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NRA boss keeps details of CPAC speech concealed, as gun control fight heats up



With the gun control debate heating up in Washington in the wake of the Parkland shooting, the CEO of the National Rifle Association is keeping details about his speech to the Conservative Political Action Conference under wraps – apparently as a precaution. 

A spokesman for the NRA confirmed to Fox News that Wayne LaPierre will speak at the conservative conference, which kicked off Wednesday outside Washington. 

But unlike for other speakers, information about his appearance was not publicly released.

A time for the speech has not been finalized, the spokesman said. The Washington Examiner reported that his name is deliberately being kept off the schedule as a precaution due to possible outrage from anti-gun protesters in the wake of the shooting that left 17 dead at Marjory Stoneman Douglas High School.

A related panel discussion was also left off the schedule.

“Wayne LaPierre will be speaking, he’s my friend, he’s a leader in this area, and I’m glad he’s going to be there,” Matt Schlapp, chairman of the American Conservative Union which is heading up CPAC, said on Fox News’ “The Daily Briefing.”

The shooting has re-ignited the long-running debate over the Second Amendment and gun control laws. President Trump announced late Tuesday that he has ordered Attorney General Jeff Sessions to craft new regulations to ban firearm modifiers like the “bump stock” used in the Las Vegas shooting in October.


A White House source told Fox News on Wednesday that Trump is open to a number of measures to address mass shootings, including a rise in the minimum age for owning certain firearms — proposals likely to see some resistance from the NRA and other gun-rights groups.

LaPierre, and other high-profile pro-Second Amendment speakers such as Dana Loesch, will be closely watched to see how they respond to the proposals from the White House.

Trump himself will speak Friday and it is unclear if he will address calls for new gun legislation, and how that will be received.

The prominence of the gun debate will also tap into a tension between more traditional conservatives — who consider Second Amendment protections paramount — and nationalist-populists more focused on immigration and Islamism.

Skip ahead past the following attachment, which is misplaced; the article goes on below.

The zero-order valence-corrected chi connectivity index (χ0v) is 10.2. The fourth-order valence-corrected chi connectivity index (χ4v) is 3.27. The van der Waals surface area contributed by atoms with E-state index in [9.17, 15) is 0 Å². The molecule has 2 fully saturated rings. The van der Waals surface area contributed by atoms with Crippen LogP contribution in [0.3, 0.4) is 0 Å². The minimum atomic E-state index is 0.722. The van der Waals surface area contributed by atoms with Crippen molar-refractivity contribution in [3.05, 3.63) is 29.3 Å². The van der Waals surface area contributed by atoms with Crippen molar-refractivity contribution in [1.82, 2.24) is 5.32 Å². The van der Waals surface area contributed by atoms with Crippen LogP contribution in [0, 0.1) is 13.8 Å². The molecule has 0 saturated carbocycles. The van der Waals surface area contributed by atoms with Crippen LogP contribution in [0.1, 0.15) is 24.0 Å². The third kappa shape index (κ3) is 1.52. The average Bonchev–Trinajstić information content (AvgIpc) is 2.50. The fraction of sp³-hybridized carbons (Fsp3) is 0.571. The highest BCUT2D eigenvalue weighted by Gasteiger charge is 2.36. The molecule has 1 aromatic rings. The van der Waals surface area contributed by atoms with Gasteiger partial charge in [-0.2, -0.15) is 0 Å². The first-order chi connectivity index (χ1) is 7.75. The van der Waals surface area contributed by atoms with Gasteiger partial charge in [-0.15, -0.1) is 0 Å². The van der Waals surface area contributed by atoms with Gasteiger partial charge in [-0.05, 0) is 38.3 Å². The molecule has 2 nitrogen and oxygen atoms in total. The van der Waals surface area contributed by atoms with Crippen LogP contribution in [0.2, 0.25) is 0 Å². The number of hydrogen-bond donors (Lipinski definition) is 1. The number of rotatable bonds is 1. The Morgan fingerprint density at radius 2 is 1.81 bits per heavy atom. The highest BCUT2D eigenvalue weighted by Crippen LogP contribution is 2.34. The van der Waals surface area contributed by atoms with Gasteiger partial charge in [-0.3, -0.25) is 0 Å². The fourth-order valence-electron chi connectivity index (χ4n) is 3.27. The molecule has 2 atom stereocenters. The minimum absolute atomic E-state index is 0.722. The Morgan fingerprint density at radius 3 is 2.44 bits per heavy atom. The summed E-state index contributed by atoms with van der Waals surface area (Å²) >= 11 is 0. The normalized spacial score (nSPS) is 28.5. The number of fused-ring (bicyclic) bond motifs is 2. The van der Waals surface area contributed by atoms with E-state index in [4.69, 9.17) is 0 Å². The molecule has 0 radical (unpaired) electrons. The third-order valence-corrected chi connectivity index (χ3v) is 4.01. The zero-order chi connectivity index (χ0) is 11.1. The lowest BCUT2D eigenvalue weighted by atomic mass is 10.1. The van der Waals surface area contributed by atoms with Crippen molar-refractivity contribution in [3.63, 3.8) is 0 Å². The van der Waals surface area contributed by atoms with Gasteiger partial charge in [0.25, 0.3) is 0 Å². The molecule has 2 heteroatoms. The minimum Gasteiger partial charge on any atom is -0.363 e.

Targeting the latter wing is the appearance scheduled for Thursday by right-wing French former lawmaker Marion Maréchal-Le Pen — the niece of 2017 French presidential candidate Marine Le Pen and the granddaughter of National Front founder Jean-Marie Le Pen.

French far-right Front National Parliament member Marion Marechal Le Pen takes part in the "La Manif Pour Tous" (Demonstration For All) to protest against PMA (Procreation Medicalement Assistee or Medically Assisted Reproduction) and GPA (Grossesse pour Autrui or Gestation for Others) during a march in Paris, France, October 16, 2016. REUTERS/Benoit Tessier - S1BEUHICYDAC

Marion Maréchal-Le Pen will speak at CPAC.


The 28-year-old Marion is widely viewed as more conservative than her aunt Marine — who worked to distance herself and “de-toxify” her party of the racist and anti-Semitic views of her father Jean-Marie, who was convicted and fined for comments in which he called the Holocaust a “detail of history.” Marine made it to the run-off in 2017 where she lost to now-President Emmanuel Macron.

While both share hardline views on issues such as Islam and immigration, Marion has expressed more traditionally conservative views on issues such as gay marriage and abortion. According to French newspaper L’Incorrect, Le Pen’s theme at CPAC will be “conservativism on both shores.”

Schlapp defended the invite in the face of criticism from conservatives.

“She’s her own person, she’s a young person, she’s broken with her family on those positons and she’s a new voice in France and by the way she’s a voice that resembles a lot of conservative voices here,” he said on “The Daily Briefing.” “She’s for traditional marriage, she’s pro-life, she doesn’t believe that the welfare state solves problems and, yes, she wants to make sure when people immigrate into France that they want to be French and love the country.”

National Review’s Jonah Goldberg was unconvinced, calling the move a “bad decision” and asking whether she was a classical liberal or a “National Front Kardashian with better messaging?”

The tension hits at the center of the debate within conservative circles over whether the GOP should stick to its free-market Reaganite conservatism or lean toward the more European-style nationalist-populist movements — reflected in the 2016 candidacy of Donald Trump. 

CPAC generally has tilted toward the former, and has had a sometimes-rocky relationship with populist speakers and lawmakers. Trump pulled out of a planned appearance there in 2016 over concerns of a backlash from more traditional conservatives.